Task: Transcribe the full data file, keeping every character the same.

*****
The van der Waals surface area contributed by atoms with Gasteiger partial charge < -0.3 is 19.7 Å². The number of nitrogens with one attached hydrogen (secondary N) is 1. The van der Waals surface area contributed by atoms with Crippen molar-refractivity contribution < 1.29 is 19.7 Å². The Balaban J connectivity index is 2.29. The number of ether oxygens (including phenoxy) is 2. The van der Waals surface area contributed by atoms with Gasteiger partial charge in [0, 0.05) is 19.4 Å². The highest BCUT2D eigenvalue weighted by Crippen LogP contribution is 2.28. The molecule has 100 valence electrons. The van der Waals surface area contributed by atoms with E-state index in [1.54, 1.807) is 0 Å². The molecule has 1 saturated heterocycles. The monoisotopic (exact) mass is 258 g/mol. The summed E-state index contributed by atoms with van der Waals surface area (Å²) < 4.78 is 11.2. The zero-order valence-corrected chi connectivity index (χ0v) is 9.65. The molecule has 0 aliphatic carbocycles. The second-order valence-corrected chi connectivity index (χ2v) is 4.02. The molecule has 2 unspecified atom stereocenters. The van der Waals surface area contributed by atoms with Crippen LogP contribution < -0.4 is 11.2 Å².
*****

The van der Waals surface area contributed by atoms with Gasteiger partial charge < -0.3 is 19.7 Å². The number of nitrogens with one attached hydrogen (secondary N) is 1. The van der Waals surface area contributed by atoms with Crippen molar-refractivity contribution < 1.29 is 19.7 Å². The Balaban J connectivity index is 2.29. The number of ether oxygens (including phenoxy) is 2. The van der Waals surface area contributed by atoms with Gasteiger partial charge in [0, 0.05) is 19.4 Å². The highest BCUT2D eigenvalue weighted by Crippen LogP contribution is 2.28. The molecule has 100 valence electrons. The van der Waals surface area contributed by atoms with E-state index in [1.54, 1.807) is 0 Å². The molecule has 1 saturated heterocycles. The monoisotopic (exact) mass is 258 g/mol. The summed E-state index contributed by atoms with van der Waals surface area (Å²) < 4.78 is 11.2. The zero-order valence-corrected chi connectivity index (χ0v) is 9.65. The molecule has 0 aliphatic carbocycles. The second-order valence-corrected chi connectivity index (χ2v) is 4.02. The molecule has 2 unspecified atom stereocenters. The van der Waals surface area contributed by atoms with Crippen LogP contribution < -0.4 is 11.2 Å².